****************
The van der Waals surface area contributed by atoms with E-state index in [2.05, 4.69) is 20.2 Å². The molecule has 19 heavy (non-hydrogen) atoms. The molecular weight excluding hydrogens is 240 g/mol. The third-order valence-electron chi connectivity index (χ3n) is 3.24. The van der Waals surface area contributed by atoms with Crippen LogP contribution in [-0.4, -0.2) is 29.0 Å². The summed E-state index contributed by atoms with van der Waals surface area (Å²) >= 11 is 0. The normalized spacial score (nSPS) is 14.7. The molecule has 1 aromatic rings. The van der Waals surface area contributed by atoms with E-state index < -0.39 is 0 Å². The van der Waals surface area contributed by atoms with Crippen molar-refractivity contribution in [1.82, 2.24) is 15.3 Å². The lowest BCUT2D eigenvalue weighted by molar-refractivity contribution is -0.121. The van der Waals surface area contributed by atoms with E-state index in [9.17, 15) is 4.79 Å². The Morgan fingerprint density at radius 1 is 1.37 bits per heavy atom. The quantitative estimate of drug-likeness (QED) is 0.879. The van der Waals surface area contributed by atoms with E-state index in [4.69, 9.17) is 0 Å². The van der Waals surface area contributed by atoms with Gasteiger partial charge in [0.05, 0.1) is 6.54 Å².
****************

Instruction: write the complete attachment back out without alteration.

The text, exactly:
The van der Waals surface area contributed by atoms with E-state index in [2.05, 4.69) is 20.2 Å². The molecule has 19 heavy (non-hydrogen) atoms. The molecular weight excluding hydrogens is 240 g/mol. The third-order valence-electron chi connectivity index (χ3n) is 3.24. The van der Waals surface area contributed by atoms with Crippen LogP contribution in [-0.4, -0.2) is 29.0 Å². The summed E-state index contributed by atoms with van der Waals surface area (Å²) >= 11 is 0. The normalized spacial score (nSPS) is 14.7. The molecule has 1 aromatic rings. The van der Waals surface area contributed by atoms with E-state index < -0.39 is 0 Å². The van der Waals surface area contributed by atoms with Crippen molar-refractivity contribution in [1.82, 2.24) is 15.3 Å². The lowest BCUT2D eigenvalue weighted by molar-refractivity contribution is -0.121. The van der Waals surface area contributed by atoms with E-state index in [9.17, 15) is 4.79 Å². The Morgan fingerprint density at radius 1 is 1.37 bits per heavy atom. The quantitative estimate of drug-likeness (QED) is 0.879. The van der Waals surface area contributed by atoms with E-state index in [4.69, 9.17) is 0 Å². The van der Waals surface area contributed by atoms with Gasteiger partial charge in [0.05, 0.1) is 6.54 Å².